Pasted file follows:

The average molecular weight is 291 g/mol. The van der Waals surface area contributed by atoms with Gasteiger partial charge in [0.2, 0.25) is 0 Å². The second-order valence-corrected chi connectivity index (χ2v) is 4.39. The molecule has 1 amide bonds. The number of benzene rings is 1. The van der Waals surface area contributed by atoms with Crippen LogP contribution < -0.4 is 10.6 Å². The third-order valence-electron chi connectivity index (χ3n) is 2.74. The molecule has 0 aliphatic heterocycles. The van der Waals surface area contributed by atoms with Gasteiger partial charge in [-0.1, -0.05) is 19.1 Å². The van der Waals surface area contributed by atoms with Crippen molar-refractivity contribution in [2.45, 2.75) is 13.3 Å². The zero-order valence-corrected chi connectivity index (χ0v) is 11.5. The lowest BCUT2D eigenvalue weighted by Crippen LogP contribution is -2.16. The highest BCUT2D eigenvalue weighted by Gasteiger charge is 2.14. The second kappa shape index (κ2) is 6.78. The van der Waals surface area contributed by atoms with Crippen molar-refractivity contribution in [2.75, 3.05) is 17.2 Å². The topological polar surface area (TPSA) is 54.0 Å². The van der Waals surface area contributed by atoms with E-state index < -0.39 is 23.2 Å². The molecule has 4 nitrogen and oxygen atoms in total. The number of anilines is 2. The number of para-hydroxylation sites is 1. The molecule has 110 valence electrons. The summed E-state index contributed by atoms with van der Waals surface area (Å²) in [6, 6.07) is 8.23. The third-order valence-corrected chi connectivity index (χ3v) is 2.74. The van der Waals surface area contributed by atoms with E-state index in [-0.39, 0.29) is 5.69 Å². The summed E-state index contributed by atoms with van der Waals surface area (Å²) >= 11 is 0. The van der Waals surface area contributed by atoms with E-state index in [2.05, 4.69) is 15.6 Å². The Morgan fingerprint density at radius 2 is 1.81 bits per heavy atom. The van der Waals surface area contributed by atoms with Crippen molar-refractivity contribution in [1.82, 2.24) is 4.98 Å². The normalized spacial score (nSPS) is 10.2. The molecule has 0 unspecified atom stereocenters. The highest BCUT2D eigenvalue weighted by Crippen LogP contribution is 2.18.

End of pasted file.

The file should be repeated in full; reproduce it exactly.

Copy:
The average molecular weight is 291 g/mol. The van der Waals surface area contributed by atoms with Gasteiger partial charge in [0.2, 0.25) is 0 Å². The second-order valence-corrected chi connectivity index (χ2v) is 4.39. The molecule has 1 amide bonds. The number of benzene rings is 1. The van der Waals surface area contributed by atoms with Crippen LogP contribution < -0.4 is 10.6 Å². The third-order valence-electron chi connectivity index (χ3n) is 2.74. The molecule has 0 aliphatic heterocycles. The van der Waals surface area contributed by atoms with Gasteiger partial charge in [-0.1, -0.05) is 19.1 Å². The van der Waals surface area contributed by atoms with Crippen molar-refractivity contribution in [2.45, 2.75) is 13.3 Å². The zero-order valence-corrected chi connectivity index (χ0v) is 11.5. The lowest BCUT2D eigenvalue weighted by Crippen LogP contribution is -2.16. The highest BCUT2D eigenvalue weighted by Gasteiger charge is 2.14. The second kappa shape index (κ2) is 6.78. The van der Waals surface area contributed by atoms with Crippen molar-refractivity contribution in [2.75, 3.05) is 17.2 Å². The topological polar surface area (TPSA) is 54.0 Å². The van der Waals surface area contributed by atoms with E-state index < -0.39 is 23.2 Å². The molecule has 4 nitrogen and oxygen atoms in total. The number of anilines is 2. The number of para-hydroxylation sites is 1. The molecule has 110 valence electrons. The summed E-state index contributed by atoms with van der Waals surface area (Å²) in [6, 6.07) is 8.23. The third-order valence-corrected chi connectivity index (χ3v) is 2.74. The van der Waals surface area contributed by atoms with E-state index in [-0.39, 0.29) is 5.69 Å². The summed E-state index contributed by atoms with van der Waals surface area (Å²) >= 11 is 0. The van der Waals surface area contributed by atoms with E-state index in [2.05, 4.69) is 15.6 Å². The Morgan fingerprint density at radius 2 is 1.81 bits per heavy atom. The van der Waals surface area contributed by atoms with Crippen molar-refractivity contribution in [1.82, 2.24) is 4.98 Å². The normalized spacial score (nSPS) is 10.2. The molecule has 0 unspecified atom stereocenters. The highest BCUT2D eigenvalue weighted by Crippen LogP contribution is 2.18.